This is a transcript from the February 2, 2020 sermon, so it contains the character of live, spoken communication.
The scripture of the day this morning is found in your bulletin. It's a longer passage, Ephesians. Ephesians is by no means an easy book, it doesn't just lay itself out, it has all kinds of complicated sentence structure and all. We're going to focus mostly on the first couple sentences. If you'd like to read along with me again, it's in your bulletin or you may just have your own Bible or just close your eyes and listen. It's Paul talking to a church in Ephesus and he is saying,
"Blessed be the God and Father of our Lord Jesus Christ who has blessed us in Christ with every spiritual blessing in the heavenly places."
There we go. "Who has blessed us in Christ with every spiritual blessing in the heavenly places, just as he chose us in Christ before the foundation of the world to be holy and blameless before him in love. He destined us for adoption as his children through Jesus Christ according to the good pleasure of his will, to the praise of his glorious grace that he freely bestowed on us in the beloved. In him, we have redemption through his blood, the forgiveness of our trespasses, according to the riches of His grace that he lavished on us.
And with all the wisdom and insight he made known to us the mystery of his will according to his good pleasure that he set forth in Christ as a plan for the fullness of time, to gather up all things, things in heaven, and things on Earth. In Christ, we have also obtained an inheritance having been destined according to the purpose of Him who accomplishes all things according to His counsel and will, so that we who were the first to set our hope on Christ might live for the praise of His glory."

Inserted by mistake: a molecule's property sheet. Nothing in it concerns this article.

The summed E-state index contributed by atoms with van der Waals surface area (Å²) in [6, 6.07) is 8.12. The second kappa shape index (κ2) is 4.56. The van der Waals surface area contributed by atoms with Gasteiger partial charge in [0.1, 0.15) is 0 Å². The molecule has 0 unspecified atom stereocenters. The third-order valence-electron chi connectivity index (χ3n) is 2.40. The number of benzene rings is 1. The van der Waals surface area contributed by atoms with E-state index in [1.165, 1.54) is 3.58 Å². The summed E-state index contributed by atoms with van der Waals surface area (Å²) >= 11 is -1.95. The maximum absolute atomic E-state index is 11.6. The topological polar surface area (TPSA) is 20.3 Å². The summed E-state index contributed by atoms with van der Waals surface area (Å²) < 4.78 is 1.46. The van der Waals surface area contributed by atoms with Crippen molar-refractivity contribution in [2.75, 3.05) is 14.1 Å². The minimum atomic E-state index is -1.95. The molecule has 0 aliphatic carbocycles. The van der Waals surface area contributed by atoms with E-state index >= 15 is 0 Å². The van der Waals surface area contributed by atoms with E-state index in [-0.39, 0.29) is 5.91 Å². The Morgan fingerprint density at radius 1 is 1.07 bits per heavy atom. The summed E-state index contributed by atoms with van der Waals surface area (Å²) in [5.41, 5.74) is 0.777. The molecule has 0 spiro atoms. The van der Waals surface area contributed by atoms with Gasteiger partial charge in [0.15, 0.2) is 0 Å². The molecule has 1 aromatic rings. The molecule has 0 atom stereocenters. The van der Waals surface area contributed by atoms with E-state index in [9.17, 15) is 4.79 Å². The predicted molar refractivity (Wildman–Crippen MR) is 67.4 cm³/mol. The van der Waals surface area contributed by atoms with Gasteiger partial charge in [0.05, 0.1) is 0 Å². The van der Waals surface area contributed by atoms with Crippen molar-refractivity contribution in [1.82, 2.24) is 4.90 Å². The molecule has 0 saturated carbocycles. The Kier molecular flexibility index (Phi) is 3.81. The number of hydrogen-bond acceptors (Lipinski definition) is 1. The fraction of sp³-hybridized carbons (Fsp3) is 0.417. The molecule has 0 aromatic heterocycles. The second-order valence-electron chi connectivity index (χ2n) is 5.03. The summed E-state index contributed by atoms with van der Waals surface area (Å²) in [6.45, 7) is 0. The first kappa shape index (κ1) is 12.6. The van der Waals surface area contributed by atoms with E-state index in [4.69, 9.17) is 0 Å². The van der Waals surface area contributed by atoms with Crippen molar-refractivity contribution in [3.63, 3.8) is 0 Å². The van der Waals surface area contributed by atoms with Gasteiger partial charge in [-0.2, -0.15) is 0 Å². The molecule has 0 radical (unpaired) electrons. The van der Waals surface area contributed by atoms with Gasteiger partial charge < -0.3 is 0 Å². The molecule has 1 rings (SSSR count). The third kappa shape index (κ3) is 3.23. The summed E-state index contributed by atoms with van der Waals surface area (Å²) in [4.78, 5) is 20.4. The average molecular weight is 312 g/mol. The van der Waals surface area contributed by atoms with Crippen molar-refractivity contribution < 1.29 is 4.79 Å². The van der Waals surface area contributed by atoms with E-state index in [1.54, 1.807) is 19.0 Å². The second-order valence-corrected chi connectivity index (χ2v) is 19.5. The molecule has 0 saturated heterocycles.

You know what day it is? Yes. It's the first Sunday of February and so it's Super Bowl Sunday, you may have heard that. It is the Sunday we come before the table, but it's another day and it's also the first Sunday of February which is one month away from that Sunday in January when we are all making resolutions for the new year of how this year was going to be different. You may have made those resolutions, you may have written them down, or you may have just said to yourself you're going to do that. One month out, how is that going?
Yes, because there are those things that we want and hope for, for ourselves but somehow year after year we stumble and trip up. That's why I've been focusing on this, what I'm calling the tool kit for 2021. Not a typo, 2021 is, what do we want to be able to say is true about ourselves a year from now? Because of the changes that are required to make that happen aren't the small kind, they aren't just the kind you can just make with a resolution, sort of hope that it happens, there's some work that needs to happen and the person we want to be a year from now will be determined by the work that we do now. We have been going through some of the various tools to help us do that.
The premise is this, just check out the premise with yourself to see if this makes sense to you, that if you had these tools, if you had these things working, or to the degree that you had a sense of purpose a year from now more than you did now. A year from now you had the sense of, "I know why I'm here, I know the purpose of my life, I know the why of my life, I have a group of people who are committed to my growth just as I'm committed to them, to the degree that I understand my profile, I understand the gifts, the talents, the experiences and the passions that I bring to the party. I know what that unique blend is, and I have practices that will sustain all that, to the degree those things would be operable, would those things not make a deep and lasting change?" So we call them tools for transformation.